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Inevitable Grief in Not Yet, Jayette
In the short story "Not Yet, Jayette" by William Boyd, Charlie, the narrator and main character, describes a day in his life, and tries to understand, what is going on with him, and where and when his life took a turn towards misery. He states: "It seems to me that everybody in their life is at least two people. Once when you're a child, and once when you're an adult. It's the saddest thing." We will now try to see how this statement relates to his life, and whether or not this phenomenon can be said to be symptomatic for our culture.
Charlie, the main character of the short story, spends his life in Los Angeles, mostly looking for famous people. He used to be a star himself, when he was a child, but this came to an end as soon as he reached puberty. Now he is trying to recover the glamour of his childhood, but it is infinitely lost to him. This leads him to the reflection mentioned above.
I would argue, however, that he himself is not really changed. As a character, he appears never to have fully grown up. What has changed, is the attitude of the world towards him. His society, Hollywood, in the middle of the California of the American Dream, estimates youth above all, and maintains a "childish" attitude towards things. He himself, however, is excluded from the people he dreams of being with. He lives in a world of disillusionment, the wrong side of Hollywood, together with all those who have never succeeded. But he has somehow conserved a certain hopeful candour, which makes us pity him, as we know he should have no hope. This has however prevented him from sinking into the total despair of e.g. Vanessa, the woman he calls "aunt" . He keeps on dreaming about being famous, rich and young, and he views his own existence as a kid as something close to Paradise.
As I have already mentioned, he does not cope with existence like an adult. He is not able to keep his work, his family has been broken to pieces, and yet, all he does is looking for the rich and famous, and dreaming about the return of his career. He is secretly proud that Jayette, the woman in the coffee-shop, has noticed him.
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Unfortunately, such attitudes seem to have become the ideal of modern American and Western culture. Youth, happiness and carelessness are the new virtues, responsibility, stability and maturity is definitely "out". The American poet Robert Bly has vividly criticised this tendency in his book "The Sibling Society". Bly claims that nobody wants to take the responsibility of being a parent anymore. People want to be the siblings of their own children. They want to play and amuse themselves, setting limits and imposing rules is becoming rare. This results in moral unconsciousness for the children, and thus a depravation of society. I find this to be an interesting parallel to "Not Yet, Jayette". Charlie is clearly afraid of being a grown-up, and he is also visibly incapable of assuming responsibility.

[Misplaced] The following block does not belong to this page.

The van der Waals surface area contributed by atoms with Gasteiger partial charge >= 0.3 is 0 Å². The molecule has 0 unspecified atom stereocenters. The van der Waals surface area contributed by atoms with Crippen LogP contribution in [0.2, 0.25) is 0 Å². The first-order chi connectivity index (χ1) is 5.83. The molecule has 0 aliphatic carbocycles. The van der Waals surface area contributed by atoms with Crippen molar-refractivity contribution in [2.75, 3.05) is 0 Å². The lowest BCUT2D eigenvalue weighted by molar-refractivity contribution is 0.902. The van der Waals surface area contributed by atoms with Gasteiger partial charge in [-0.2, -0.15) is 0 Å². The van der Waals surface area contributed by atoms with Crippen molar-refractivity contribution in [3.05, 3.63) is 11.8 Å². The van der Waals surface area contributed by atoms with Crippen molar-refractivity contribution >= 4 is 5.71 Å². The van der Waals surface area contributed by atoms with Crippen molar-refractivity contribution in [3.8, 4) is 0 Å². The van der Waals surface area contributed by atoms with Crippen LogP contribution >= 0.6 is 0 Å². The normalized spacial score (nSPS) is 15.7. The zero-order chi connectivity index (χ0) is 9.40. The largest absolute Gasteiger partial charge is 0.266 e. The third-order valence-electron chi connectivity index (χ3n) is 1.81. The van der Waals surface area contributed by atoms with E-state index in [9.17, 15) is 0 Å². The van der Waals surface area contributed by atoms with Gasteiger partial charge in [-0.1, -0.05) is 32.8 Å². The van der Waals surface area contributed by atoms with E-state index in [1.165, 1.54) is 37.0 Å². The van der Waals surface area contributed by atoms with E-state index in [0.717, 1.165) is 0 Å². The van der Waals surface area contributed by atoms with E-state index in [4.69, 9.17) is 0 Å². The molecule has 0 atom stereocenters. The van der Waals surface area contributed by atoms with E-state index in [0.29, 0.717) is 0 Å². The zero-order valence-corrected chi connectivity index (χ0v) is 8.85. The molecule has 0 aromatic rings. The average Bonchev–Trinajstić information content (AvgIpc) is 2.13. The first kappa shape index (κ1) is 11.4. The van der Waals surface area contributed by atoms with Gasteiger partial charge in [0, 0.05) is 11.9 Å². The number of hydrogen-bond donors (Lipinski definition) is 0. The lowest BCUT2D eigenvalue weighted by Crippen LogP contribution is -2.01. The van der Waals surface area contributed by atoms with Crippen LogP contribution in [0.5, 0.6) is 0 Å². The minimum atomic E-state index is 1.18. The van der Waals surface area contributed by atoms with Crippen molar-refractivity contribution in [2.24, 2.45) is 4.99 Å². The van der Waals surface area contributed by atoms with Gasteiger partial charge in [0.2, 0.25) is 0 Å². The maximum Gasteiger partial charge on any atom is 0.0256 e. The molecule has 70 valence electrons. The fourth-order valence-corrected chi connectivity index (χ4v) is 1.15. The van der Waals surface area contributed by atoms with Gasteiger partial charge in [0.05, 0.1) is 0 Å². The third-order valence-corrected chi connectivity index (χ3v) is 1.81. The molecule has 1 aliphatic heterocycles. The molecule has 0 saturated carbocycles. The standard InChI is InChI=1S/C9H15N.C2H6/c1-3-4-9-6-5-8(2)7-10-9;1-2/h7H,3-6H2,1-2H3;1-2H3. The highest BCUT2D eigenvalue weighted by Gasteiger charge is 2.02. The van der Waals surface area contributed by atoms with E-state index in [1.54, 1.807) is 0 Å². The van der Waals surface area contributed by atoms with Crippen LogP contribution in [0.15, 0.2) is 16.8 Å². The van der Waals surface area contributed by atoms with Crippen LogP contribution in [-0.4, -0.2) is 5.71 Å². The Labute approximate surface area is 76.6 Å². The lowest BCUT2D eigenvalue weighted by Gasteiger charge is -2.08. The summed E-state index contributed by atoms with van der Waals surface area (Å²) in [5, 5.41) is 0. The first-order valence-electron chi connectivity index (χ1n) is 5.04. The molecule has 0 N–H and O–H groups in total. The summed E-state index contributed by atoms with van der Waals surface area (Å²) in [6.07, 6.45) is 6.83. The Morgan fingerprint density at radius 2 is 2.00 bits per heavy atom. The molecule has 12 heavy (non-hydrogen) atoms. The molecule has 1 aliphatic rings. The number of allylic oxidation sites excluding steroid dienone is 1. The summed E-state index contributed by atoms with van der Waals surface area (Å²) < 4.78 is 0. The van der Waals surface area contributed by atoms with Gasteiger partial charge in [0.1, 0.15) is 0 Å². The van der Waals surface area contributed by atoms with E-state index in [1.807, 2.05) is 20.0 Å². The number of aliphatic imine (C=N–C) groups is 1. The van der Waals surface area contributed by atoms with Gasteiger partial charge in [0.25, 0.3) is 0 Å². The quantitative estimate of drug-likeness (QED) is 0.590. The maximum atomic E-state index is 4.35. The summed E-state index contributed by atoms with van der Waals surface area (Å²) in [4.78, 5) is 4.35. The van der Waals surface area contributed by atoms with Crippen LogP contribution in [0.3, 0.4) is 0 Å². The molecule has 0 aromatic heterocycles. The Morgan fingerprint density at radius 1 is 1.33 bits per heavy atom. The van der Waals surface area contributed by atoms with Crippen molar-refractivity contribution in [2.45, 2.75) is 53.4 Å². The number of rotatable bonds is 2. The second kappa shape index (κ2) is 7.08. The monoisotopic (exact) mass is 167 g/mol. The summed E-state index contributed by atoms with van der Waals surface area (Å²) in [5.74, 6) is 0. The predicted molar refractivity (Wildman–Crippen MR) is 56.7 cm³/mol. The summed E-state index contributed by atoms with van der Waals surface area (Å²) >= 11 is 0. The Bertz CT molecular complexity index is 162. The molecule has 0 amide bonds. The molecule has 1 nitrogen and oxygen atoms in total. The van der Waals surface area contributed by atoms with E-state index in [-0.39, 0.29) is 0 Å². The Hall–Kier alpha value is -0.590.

When the teenager culture first erupted in the 1950's, it was a sub-culture, criticised and despised by the adult society. Young people revolted, they felt they were entitled to a little fun. Nowadays, the hunt for endless pleasure is common for all ages, and the result is that not being happy, successful, rich and beautiful, has become something terrible, something we dread above all. The modern American culture is a culture for kids, for people who do not need to worry, who do not want to worry, and who above all do not want to be responsible.
This same culture is based on a cynical exploitation of resources, and is at the very origin of today's environmental problems. It entails greed, selfishness, and ultimately, grief. The latter, because in an egoistic society, people do not really care about anything but themselves, not even about one another. This is what has happened to Charlie in William Boyd's story. There is no real human contact in his life. He has not fully understood everything yet, but at the end of the short story, one senses that he is about to perceive something new, something that might ultimately lead him as well into disillusion